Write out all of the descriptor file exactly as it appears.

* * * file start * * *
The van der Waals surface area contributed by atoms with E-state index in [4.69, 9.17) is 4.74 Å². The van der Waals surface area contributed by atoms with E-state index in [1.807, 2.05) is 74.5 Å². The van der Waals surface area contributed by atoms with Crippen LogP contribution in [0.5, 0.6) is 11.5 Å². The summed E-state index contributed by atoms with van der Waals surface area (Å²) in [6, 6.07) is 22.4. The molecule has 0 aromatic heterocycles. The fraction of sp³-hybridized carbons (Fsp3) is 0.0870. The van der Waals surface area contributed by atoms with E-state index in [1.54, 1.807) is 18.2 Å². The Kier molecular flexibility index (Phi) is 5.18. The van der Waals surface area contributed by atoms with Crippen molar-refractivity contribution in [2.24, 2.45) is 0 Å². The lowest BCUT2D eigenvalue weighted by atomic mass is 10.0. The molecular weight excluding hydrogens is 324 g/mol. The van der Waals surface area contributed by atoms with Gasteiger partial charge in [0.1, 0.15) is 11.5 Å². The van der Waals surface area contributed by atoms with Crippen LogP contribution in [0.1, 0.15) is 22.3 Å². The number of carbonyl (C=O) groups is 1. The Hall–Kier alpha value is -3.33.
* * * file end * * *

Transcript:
The van der Waals surface area contributed by atoms with E-state index in [4.69, 9.17) is 4.74 Å². The van der Waals surface area contributed by atoms with E-state index in [1.807, 2.05) is 74.5 Å². The van der Waals surface area contributed by atoms with Crippen LogP contribution in [0.5, 0.6) is 11.5 Å². The summed E-state index contributed by atoms with van der Waals surface area (Å²) in [6, 6.07) is 22.4. The molecule has 0 aromatic heterocycles. The fraction of sp³-hybridized carbons (Fsp3) is 0.0870. The van der Waals surface area contributed by atoms with E-state index in [1.54, 1.807) is 18.2 Å². The Kier molecular flexibility index (Phi) is 5.18. The van der Waals surface area contributed by atoms with Crippen molar-refractivity contribution in [2.24, 2.45) is 0 Å². The lowest BCUT2D eigenvalue weighted by atomic mass is 10.0. The molecular weight excluding hydrogens is 324 g/mol. The van der Waals surface area contributed by atoms with Gasteiger partial charge in [0.1, 0.15) is 11.5 Å². The van der Waals surface area contributed by atoms with Crippen LogP contribution in [0.1, 0.15) is 22.3 Å². The number of carbonyl (C=O) groups is 1. The Hall–Kier alpha value is -3.33.